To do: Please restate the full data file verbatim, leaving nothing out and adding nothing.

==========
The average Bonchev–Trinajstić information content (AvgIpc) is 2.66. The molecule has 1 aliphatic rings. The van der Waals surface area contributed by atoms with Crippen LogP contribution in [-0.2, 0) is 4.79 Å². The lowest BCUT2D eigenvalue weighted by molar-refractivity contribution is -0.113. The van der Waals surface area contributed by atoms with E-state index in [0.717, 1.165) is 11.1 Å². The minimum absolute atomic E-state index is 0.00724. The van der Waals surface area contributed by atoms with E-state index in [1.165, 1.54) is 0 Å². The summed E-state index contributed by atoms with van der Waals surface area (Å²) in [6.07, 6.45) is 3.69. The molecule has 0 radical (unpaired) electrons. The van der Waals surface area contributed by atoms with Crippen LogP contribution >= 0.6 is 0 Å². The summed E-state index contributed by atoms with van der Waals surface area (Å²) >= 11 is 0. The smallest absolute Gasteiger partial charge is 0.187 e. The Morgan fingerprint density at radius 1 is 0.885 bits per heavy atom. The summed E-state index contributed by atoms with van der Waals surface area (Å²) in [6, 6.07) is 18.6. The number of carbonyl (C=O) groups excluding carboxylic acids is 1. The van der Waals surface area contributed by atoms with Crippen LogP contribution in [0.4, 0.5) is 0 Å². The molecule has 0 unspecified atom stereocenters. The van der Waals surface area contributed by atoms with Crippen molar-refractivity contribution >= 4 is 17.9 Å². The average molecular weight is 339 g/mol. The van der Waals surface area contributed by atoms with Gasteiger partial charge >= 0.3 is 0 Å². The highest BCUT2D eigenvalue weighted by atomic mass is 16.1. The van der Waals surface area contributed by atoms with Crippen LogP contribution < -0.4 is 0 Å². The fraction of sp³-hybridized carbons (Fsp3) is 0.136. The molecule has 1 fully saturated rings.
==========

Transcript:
The average Bonchev–Trinajstić information content (AvgIpc) is 2.66. The molecule has 1 aliphatic rings. The van der Waals surface area contributed by atoms with Crippen LogP contribution in [-0.2, 0) is 4.79 Å². The lowest BCUT2D eigenvalue weighted by molar-refractivity contribution is -0.113. The van der Waals surface area contributed by atoms with E-state index in [0.717, 1.165) is 11.1 Å². The minimum absolute atomic E-state index is 0.00724. The van der Waals surface area contributed by atoms with E-state index in [1.165, 1.54) is 0 Å². The summed E-state index contributed by atoms with van der Waals surface area (Å²) in [6.07, 6.45) is 3.69. The molecule has 0 radical (unpaired) electrons. The van der Waals surface area contributed by atoms with Crippen LogP contribution >= 0.6 is 0 Å². The summed E-state index contributed by atoms with van der Waals surface area (Å²) >= 11 is 0. The smallest absolute Gasteiger partial charge is 0.187 e. The Morgan fingerprint density at radius 1 is 0.885 bits per heavy atom. The summed E-state index contributed by atoms with van der Waals surface area (Å²) in [6, 6.07) is 18.6. The number of carbonyl (C=O) groups excluding carboxylic acids is 1. The van der Waals surface area contributed by atoms with Crippen LogP contribution in [0.4, 0.5) is 0 Å². The molecule has 0 unspecified atom stereocenters. The van der Waals surface area contributed by atoms with Crippen molar-refractivity contribution >= 4 is 17.9 Å². The average molecular weight is 339 g/mol. The van der Waals surface area contributed by atoms with Gasteiger partial charge >= 0.3 is 0 Å². The highest BCUT2D eigenvalue weighted by atomic mass is 16.1. The van der Waals surface area contributed by atoms with Crippen LogP contribution < -0.4 is 0 Å². The fraction of sp³-hybridized carbons (Fsp3) is 0.136. The molecule has 1 fully saturated rings.